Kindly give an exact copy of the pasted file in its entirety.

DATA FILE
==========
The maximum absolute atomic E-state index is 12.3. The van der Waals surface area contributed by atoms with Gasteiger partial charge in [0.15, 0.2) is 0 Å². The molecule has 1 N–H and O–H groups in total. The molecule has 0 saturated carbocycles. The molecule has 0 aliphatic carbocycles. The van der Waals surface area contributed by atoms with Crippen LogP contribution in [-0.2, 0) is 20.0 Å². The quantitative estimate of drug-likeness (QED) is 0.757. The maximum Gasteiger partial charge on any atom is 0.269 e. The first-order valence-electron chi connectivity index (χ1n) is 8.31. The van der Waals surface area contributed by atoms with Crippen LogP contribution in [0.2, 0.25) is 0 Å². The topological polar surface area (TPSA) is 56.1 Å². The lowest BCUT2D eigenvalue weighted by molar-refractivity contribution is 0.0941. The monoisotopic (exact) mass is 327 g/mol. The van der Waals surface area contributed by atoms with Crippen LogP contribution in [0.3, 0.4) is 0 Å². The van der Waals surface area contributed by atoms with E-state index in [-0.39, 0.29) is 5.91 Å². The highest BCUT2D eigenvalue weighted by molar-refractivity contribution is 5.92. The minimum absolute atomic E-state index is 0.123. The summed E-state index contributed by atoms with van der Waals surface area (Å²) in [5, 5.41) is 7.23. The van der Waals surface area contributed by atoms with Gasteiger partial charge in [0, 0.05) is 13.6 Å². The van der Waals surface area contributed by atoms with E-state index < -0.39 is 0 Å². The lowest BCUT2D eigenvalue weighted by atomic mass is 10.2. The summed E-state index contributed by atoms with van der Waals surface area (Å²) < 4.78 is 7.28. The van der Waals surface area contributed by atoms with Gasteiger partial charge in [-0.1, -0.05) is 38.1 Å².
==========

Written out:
The maximum absolute atomic E-state index is 12.3. The van der Waals surface area contributed by atoms with Gasteiger partial charge in [0.15, 0.2) is 0 Å². The molecule has 1 N–H and O–H groups in total. The molecule has 0 saturated carbocycles. The molecule has 0 aliphatic carbocycles. The van der Waals surface area contributed by atoms with Crippen LogP contribution in [-0.2, 0) is 20.0 Å². The quantitative estimate of drug-likeness (QED) is 0.757. The maximum Gasteiger partial charge on any atom is 0.269 e. The first-order valence-electron chi connectivity index (χ1n) is 8.31. The van der Waals surface area contributed by atoms with Crippen LogP contribution in [0.2, 0.25) is 0 Å². The topological polar surface area (TPSA) is 56.1 Å². The lowest BCUT2D eigenvalue weighted by molar-refractivity contribution is 0.0941. The monoisotopic (exact) mass is 327 g/mol. The van der Waals surface area contributed by atoms with Crippen LogP contribution in [0.3, 0.4) is 0 Å². The van der Waals surface area contributed by atoms with E-state index in [-0.39, 0.29) is 5.91 Å². The highest BCUT2D eigenvalue weighted by molar-refractivity contribution is 5.92. The minimum absolute atomic E-state index is 0.123. The summed E-state index contributed by atoms with van der Waals surface area (Å²) in [5, 5.41) is 7.23. The van der Waals surface area contributed by atoms with Gasteiger partial charge in [0, 0.05) is 13.6 Å². The van der Waals surface area contributed by atoms with E-state index < -0.39 is 0 Å². The lowest BCUT2D eigenvalue weighted by atomic mass is 10.2. The summed E-state index contributed by atoms with van der Waals surface area (Å²) < 4.78 is 7.28. The van der Waals surface area contributed by atoms with Gasteiger partial charge in [-0.1, -0.05) is 38.1 Å².